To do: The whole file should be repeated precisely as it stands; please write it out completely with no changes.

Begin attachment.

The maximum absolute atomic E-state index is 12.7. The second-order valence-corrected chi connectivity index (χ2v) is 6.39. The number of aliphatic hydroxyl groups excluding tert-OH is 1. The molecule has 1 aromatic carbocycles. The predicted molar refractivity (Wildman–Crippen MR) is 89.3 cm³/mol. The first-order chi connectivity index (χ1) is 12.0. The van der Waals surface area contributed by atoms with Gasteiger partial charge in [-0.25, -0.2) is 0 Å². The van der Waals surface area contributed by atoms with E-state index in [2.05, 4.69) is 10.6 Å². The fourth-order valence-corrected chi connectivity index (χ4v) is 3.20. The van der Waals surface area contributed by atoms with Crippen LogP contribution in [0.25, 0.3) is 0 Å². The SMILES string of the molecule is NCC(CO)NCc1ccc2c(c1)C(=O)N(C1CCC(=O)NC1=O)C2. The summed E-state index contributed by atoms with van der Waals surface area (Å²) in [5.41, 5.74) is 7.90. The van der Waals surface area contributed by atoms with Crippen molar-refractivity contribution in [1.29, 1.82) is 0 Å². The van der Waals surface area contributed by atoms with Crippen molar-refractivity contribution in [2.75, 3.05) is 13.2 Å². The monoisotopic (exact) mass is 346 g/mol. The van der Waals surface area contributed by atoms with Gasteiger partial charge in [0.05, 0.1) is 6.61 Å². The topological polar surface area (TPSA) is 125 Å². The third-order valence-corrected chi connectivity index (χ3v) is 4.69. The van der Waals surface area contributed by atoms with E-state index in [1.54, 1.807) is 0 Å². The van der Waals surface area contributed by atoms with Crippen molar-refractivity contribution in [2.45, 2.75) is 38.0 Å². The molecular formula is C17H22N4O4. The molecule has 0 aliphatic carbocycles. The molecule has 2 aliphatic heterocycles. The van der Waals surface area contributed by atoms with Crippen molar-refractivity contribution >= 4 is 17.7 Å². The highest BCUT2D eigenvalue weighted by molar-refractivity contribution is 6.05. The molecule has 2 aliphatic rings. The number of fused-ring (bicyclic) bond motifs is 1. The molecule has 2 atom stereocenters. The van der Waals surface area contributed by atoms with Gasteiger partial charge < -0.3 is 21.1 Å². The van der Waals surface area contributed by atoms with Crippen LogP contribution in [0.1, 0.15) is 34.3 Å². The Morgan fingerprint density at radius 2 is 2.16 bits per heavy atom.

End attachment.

The maximum absolute atomic E-state index is 12.7. The second-order valence-corrected chi connectivity index (χ2v) is 6.39. The number of aliphatic hydroxyl groups excluding tert-OH is 1. The molecule has 1 aromatic carbocycles. The predicted molar refractivity (Wildman–Crippen MR) is 89.3 cm³/mol. The first-order chi connectivity index (χ1) is 12.0. The van der Waals surface area contributed by atoms with Gasteiger partial charge in [-0.25, -0.2) is 0 Å². The van der Waals surface area contributed by atoms with E-state index in [2.05, 4.69) is 10.6 Å². The fourth-order valence-corrected chi connectivity index (χ4v) is 3.20. The van der Waals surface area contributed by atoms with Crippen LogP contribution in [0.25, 0.3) is 0 Å². The SMILES string of the molecule is NCC(CO)NCc1ccc2c(c1)C(=O)N(C1CCC(=O)NC1=O)C2. The summed E-state index contributed by atoms with van der Waals surface area (Å²) in [5.41, 5.74) is 7.90. The van der Waals surface area contributed by atoms with Crippen molar-refractivity contribution in [1.29, 1.82) is 0 Å². The van der Waals surface area contributed by atoms with Crippen molar-refractivity contribution in [2.75, 3.05) is 13.2 Å². The monoisotopic (exact) mass is 346 g/mol. The van der Waals surface area contributed by atoms with Gasteiger partial charge in [0.05, 0.1) is 6.61 Å². The topological polar surface area (TPSA) is 125 Å². The third-order valence-corrected chi connectivity index (χ3v) is 4.69. The van der Waals surface area contributed by atoms with E-state index in [1.54, 1.807) is 0 Å². The van der Waals surface area contributed by atoms with Crippen molar-refractivity contribution in [2.45, 2.75) is 38.0 Å². The molecular formula is C17H22N4O4. The molecule has 0 aliphatic carbocycles. The molecule has 2 aliphatic heterocycles. The van der Waals surface area contributed by atoms with Crippen molar-refractivity contribution >= 4 is 17.7 Å². The highest BCUT2D eigenvalue weighted by molar-refractivity contribution is 6.05. The molecule has 2 aliphatic rings. The number of fused-ring (bicyclic) bond motifs is 1. The molecule has 2 atom stereocenters. The van der Waals surface area contributed by atoms with Gasteiger partial charge < -0.3 is 21.1 Å². The van der Waals surface area contributed by atoms with Crippen LogP contribution in [0.1, 0.15) is 34.3 Å². The Morgan fingerprint density at radius 2 is 2.16 bits per heavy atom.